Consumers are bombarded daily with the latest, "greatest" and newest techniques or products out there -- all meant to make you become younger and "more beautiful." The reality is that many of these products do not live up to the hype. In fact, their claims can be misleading, overstated and dangerous. (See the definition for snake oil salesman!)
Common examples of what I believe are phony "pitches" include:
-Fat-busting drugs and supplements that melt fat away without diet or exercise;
-Facial creams that erase all wrinkles and turn back the clock 20 years;
-Creams that eliminate cellulite or stretch marks;
-The new magical cosmetic surgical procedure that is minimally invasive and instantly transforms you into a younger, better looking individual with no downtime, no complications and no scars!
So my mantra when it comes to cosmetic products and procedures is: show me the science! And I am not talking about fake testimonials or anecdotal experiences. I want to know if the product or procedure works, how well it works and if it can cause harm.
Clinical trials are objective scientific studies performed by doctors or scientists to prove that a procedure or product works. Preferably, investigators have no financial stake in what they are testing and are completely unbiased. Are there legitimate, published, non-biased scientific studies that clearly demonstrate the outcomes and risks of these products or procedures?
Fat-busting pills deliver only if combined with diet and exercise! Miracle creams that are supposed to completely erase wrinkles, cellulite or stretch marks work minimally or not at all. Glitzy advertising campaigns utilizing famous, beautiful models or actors create the illusion that everyone can look younger and better by using the products that these idols claim to use. Magazine advertisements often use photographs enhanced by Photoshop to drive home their point.
We should be especially aware of "trendy" cosmetic surgery procedures. These operations are often hyped-up by the media who understand that the general population is always looking for something new when it comes to cosmetic surgery. These procedures easily garner instant attention. The problem is that very often these "new procedures" have not been examined or evaluated by peer review groups that test their safety, efficacy and duration.
Take the "vampire facelift" for example; the latest "hot" cosmetic procedure which has been enjoying a lot of press. Practitioners draw blood from a patient, spin it in a centrifuge to separate the platelets and then inject the platelets into the face. They hope to stimulate new collagen production and provide a "natural facelift" using the patient's own ingredients, called platelet-rich fibrin matrix (P.R.E.M.). Supporters of the procedure claim that it is an effective filler used to augment hallowed cheeks and wrinkles, lasting up to two years.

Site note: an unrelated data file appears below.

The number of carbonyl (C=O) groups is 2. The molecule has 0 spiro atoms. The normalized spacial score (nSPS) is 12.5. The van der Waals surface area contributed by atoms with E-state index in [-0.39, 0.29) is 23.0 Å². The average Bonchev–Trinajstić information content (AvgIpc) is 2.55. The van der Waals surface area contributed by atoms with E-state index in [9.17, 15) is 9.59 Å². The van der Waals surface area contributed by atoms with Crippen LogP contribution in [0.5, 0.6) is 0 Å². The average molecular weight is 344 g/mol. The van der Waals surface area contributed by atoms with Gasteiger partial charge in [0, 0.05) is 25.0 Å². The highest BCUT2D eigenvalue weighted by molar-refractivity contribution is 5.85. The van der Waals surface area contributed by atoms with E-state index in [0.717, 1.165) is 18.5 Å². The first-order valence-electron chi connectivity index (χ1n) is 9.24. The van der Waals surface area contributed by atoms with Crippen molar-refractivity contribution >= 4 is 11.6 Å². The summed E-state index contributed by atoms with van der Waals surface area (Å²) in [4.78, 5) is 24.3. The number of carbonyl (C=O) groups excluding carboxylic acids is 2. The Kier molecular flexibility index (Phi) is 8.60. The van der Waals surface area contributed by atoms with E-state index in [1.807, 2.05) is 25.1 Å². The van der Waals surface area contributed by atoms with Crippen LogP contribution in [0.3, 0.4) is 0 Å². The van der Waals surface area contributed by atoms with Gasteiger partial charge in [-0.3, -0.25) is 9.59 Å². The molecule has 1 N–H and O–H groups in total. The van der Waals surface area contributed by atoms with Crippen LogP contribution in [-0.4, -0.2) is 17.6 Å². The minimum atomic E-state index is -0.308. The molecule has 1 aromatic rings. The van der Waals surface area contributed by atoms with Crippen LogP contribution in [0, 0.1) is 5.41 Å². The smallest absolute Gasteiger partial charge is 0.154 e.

The problem, I believe, is that I'm not aware of any scientific proof that the vampire facelift even works! "There simply isn't any objective data out there supporting the claim of two years," Dr. Jeffrey Kenkel, a board certified plastic surgeon and spokesman for Physicians Coalition for Injectable Safety, told The New York Times. Some doctors who tout the procedure as a modern medical miracle are paid consultants working for the company who backs the procedure. In fact, the FDA has not approved or cleared the system to be marketed for facial rejuvenation.
Similarly, a new liposuction device involves "laser technology." (Laser liposuction -- very sexy?) Several manufacturers now market the machine as safer and more effective than traditional liposuction. However, there simply are no medical studies that exist to back up this claim.
Another company promoting a quick and easy facelift boasted a long list of satisfied customers on websites who were thrilled with their results. However in 2009, the company was forced to remove the ads and pay a $300,000 fine after being investigated by then New York State Attorney General Andrew Cuomo. "The company had ordered employees to pretend they were satisfied customers and write glowing reviews of its facelift procedure on websites," according to The New York Times.
My best advice? Use common sense and do your homework! If a product or procedure sounds too good to be true, it probably is. Don't rely on testimonials from strangers. And remember -- you not only run the risk of losing a lot of money if you try a potentially unsafe product or procedure -- you put yourself in harm's way.
Longevity is a good thing. Many hot, new, exciting procedures or products fizzle out fast when it is apparent that they don't work or cause harm. I prefer to wait for clinical trials or tests to be performed by professionals with no monetary stake in the results. I tell my patients not to be guinea pigs.
Don't be naïve -- look for the science!
"There's a sucker born every minute" -- P.T. Barnum